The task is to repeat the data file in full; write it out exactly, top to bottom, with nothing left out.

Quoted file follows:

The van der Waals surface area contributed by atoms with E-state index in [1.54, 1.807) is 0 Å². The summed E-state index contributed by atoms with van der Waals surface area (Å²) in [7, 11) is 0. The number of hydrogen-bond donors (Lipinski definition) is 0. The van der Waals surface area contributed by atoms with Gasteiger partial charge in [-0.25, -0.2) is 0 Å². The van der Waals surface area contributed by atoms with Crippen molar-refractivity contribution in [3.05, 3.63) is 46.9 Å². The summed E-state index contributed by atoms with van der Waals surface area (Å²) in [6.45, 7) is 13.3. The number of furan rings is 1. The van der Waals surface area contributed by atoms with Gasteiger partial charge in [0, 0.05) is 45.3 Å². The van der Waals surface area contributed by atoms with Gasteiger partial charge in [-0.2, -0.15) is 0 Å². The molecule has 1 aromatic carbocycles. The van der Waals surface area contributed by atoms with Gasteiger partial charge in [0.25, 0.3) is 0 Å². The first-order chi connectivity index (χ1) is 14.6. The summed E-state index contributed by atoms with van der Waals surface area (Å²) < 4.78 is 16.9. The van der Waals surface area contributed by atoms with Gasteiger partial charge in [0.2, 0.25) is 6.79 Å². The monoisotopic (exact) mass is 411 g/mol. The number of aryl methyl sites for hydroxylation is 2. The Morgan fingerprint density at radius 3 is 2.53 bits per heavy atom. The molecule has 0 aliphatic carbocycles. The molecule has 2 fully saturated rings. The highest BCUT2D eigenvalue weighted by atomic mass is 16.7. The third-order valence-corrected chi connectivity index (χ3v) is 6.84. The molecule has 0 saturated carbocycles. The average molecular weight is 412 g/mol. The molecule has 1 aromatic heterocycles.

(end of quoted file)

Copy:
The van der Waals surface area contributed by atoms with E-state index in [1.54, 1.807) is 0 Å². The summed E-state index contributed by atoms with van der Waals surface area (Å²) in [7, 11) is 0. The number of hydrogen-bond donors (Lipinski definition) is 0. The van der Waals surface area contributed by atoms with Gasteiger partial charge in [-0.25, -0.2) is 0 Å². The van der Waals surface area contributed by atoms with Crippen molar-refractivity contribution in [3.05, 3.63) is 46.9 Å². The summed E-state index contributed by atoms with van der Waals surface area (Å²) in [6.45, 7) is 13.3. The number of furan rings is 1. The van der Waals surface area contributed by atoms with Gasteiger partial charge in [0, 0.05) is 45.3 Å². The van der Waals surface area contributed by atoms with Gasteiger partial charge in [-0.2, -0.15) is 0 Å². The molecule has 1 aromatic carbocycles. The van der Waals surface area contributed by atoms with Gasteiger partial charge in [0.25, 0.3) is 0 Å². The first-order chi connectivity index (χ1) is 14.6. The summed E-state index contributed by atoms with van der Waals surface area (Å²) < 4.78 is 16.9. The van der Waals surface area contributed by atoms with Gasteiger partial charge in [0.2, 0.25) is 6.79 Å². The monoisotopic (exact) mass is 411 g/mol. The number of aryl methyl sites for hydroxylation is 2. The Morgan fingerprint density at radius 3 is 2.53 bits per heavy atom. The molecule has 0 aliphatic carbocycles. The molecule has 2 fully saturated rings. The highest BCUT2D eigenvalue weighted by atomic mass is 16.7. The third-order valence-corrected chi connectivity index (χ3v) is 6.84. The molecule has 0 saturated carbocycles. The average molecular weight is 412 g/mol. The molecule has 1 aromatic heterocycles.